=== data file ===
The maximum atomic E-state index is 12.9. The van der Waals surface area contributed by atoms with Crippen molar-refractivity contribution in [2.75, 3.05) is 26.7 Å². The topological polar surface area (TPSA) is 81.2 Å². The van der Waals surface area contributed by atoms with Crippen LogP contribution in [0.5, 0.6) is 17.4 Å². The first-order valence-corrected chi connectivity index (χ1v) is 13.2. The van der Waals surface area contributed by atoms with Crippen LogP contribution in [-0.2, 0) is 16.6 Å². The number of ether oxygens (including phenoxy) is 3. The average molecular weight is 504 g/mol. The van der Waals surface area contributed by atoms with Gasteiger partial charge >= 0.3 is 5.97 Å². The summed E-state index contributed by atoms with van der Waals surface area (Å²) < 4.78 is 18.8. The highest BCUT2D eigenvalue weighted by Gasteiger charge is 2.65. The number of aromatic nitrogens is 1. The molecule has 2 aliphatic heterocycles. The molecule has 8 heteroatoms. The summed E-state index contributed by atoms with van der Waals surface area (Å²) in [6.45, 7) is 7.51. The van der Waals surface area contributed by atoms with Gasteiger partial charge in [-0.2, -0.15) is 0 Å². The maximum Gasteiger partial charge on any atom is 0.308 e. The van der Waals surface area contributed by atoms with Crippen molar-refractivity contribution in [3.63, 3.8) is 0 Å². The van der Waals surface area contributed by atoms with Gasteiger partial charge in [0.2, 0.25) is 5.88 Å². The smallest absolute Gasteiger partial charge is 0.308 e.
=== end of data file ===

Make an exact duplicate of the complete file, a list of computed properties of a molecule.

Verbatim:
The maximum atomic E-state index is 12.9. The van der Waals surface area contributed by atoms with Crippen molar-refractivity contribution in [2.75, 3.05) is 26.7 Å². The topological polar surface area (TPSA) is 81.2 Å². The van der Waals surface area contributed by atoms with Crippen LogP contribution in [0.5, 0.6) is 17.4 Å². The first-order valence-corrected chi connectivity index (χ1v) is 13.2. The van der Waals surface area contributed by atoms with Crippen LogP contribution in [-0.2, 0) is 16.6 Å². The number of ether oxygens (including phenoxy) is 3. The average molecular weight is 504 g/mol. The van der Waals surface area contributed by atoms with Gasteiger partial charge >= 0.3 is 5.97 Å². The summed E-state index contributed by atoms with van der Waals surface area (Å²) < 4.78 is 18.8. The highest BCUT2D eigenvalue weighted by Gasteiger charge is 2.65. The number of aromatic nitrogens is 1. The molecule has 2 aliphatic heterocycles. The molecule has 8 heteroatoms. The summed E-state index contributed by atoms with van der Waals surface area (Å²) in [6.45, 7) is 7.51. The van der Waals surface area contributed by atoms with Gasteiger partial charge in [-0.2, -0.15) is 0 Å². The maximum Gasteiger partial charge on any atom is 0.308 e. The van der Waals surface area contributed by atoms with Crippen molar-refractivity contribution in [3.63, 3.8) is 0 Å². The van der Waals surface area contributed by atoms with Gasteiger partial charge in [0.2, 0.25) is 5.88 Å². The smallest absolute Gasteiger partial charge is 0.308 e.